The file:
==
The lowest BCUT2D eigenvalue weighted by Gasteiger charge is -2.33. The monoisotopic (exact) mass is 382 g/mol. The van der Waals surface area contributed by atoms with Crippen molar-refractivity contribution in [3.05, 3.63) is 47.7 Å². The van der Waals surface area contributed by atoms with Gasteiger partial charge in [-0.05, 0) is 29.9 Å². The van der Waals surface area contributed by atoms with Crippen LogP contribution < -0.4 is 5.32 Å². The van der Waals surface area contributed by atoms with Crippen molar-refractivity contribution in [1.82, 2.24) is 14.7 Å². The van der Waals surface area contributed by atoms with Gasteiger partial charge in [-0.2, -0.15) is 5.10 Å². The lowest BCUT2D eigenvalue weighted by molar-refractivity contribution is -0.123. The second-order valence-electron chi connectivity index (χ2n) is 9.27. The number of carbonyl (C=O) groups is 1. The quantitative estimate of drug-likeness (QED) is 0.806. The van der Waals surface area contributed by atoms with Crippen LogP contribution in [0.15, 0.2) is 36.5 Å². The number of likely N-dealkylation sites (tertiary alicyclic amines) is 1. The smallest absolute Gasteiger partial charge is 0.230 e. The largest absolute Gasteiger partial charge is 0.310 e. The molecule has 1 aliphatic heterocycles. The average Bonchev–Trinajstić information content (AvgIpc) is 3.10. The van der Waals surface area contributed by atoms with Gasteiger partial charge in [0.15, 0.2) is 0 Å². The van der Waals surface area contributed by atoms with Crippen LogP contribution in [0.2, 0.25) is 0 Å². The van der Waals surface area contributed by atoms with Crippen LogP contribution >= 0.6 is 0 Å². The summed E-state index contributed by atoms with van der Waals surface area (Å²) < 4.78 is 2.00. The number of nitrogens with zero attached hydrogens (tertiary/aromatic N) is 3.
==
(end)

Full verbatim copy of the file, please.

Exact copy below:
The lowest BCUT2D eigenvalue weighted by Gasteiger charge is -2.33. The monoisotopic (exact) mass is 382 g/mol. The van der Waals surface area contributed by atoms with Crippen molar-refractivity contribution in [3.05, 3.63) is 47.7 Å². The van der Waals surface area contributed by atoms with Gasteiger partial charge in [-0.05, 0) is 29.9 Å². The van der Waals surface area contributed by atoms with Crippen LogP contribution < -0.4 is 5.32 Å². The van der Waals surface area contributed by atoms with Crippen molar-refractivity contribution in [1.82, 2.24) is 14.7 Å². The van der Waals surface area contributed by atoms with Gasteiger partial charge in [-0.2, -0.15) is 5.10 Å². The lowest BCUT2D eigenvalue weighted by molar-refractivity contribution is -0.123. The second-order valence-electron chi connectivity index (χ2n) is 9.27. The number of carbonyl (C=O) groups is 1. The quantitative estimate of drug-likeness (QED) is 0.806. The van der Waals surface area contributed by atoms with Crippen LogP contribution in [0.15, 0.2) is 36.5 Å². The number of likely N-dealkylation sites (tertiary alicyclic amines) is 1. The smallest absolute Gasteiger partial charge is 0.230 e. The largest absolute Gasteiger partial charge is 0.310 e. The molecule has 1 aliphatic heterocycles. The average Bonchev–Trinajstić information content (AvgIpc) is 3.10. The van der Waals surface area contributed by atoms with Gasteiger partial charge in [0.15, 0.2) is 0 Å². The van der Waals surface area contributed by atoms with Crippen LogP contribution in [0.2, 0.25) is 0 Å². The van der Waals surface area contributed by atoms with Crippen LogP contribution >= 0.6 is 0 Å². The summed E-state index contributed by atoms with van der Waals surface area (Å²) < 4.78 is 2.00. The number of nitrogens with zero attached hydrogens (tertiary/aromatic N) is 3.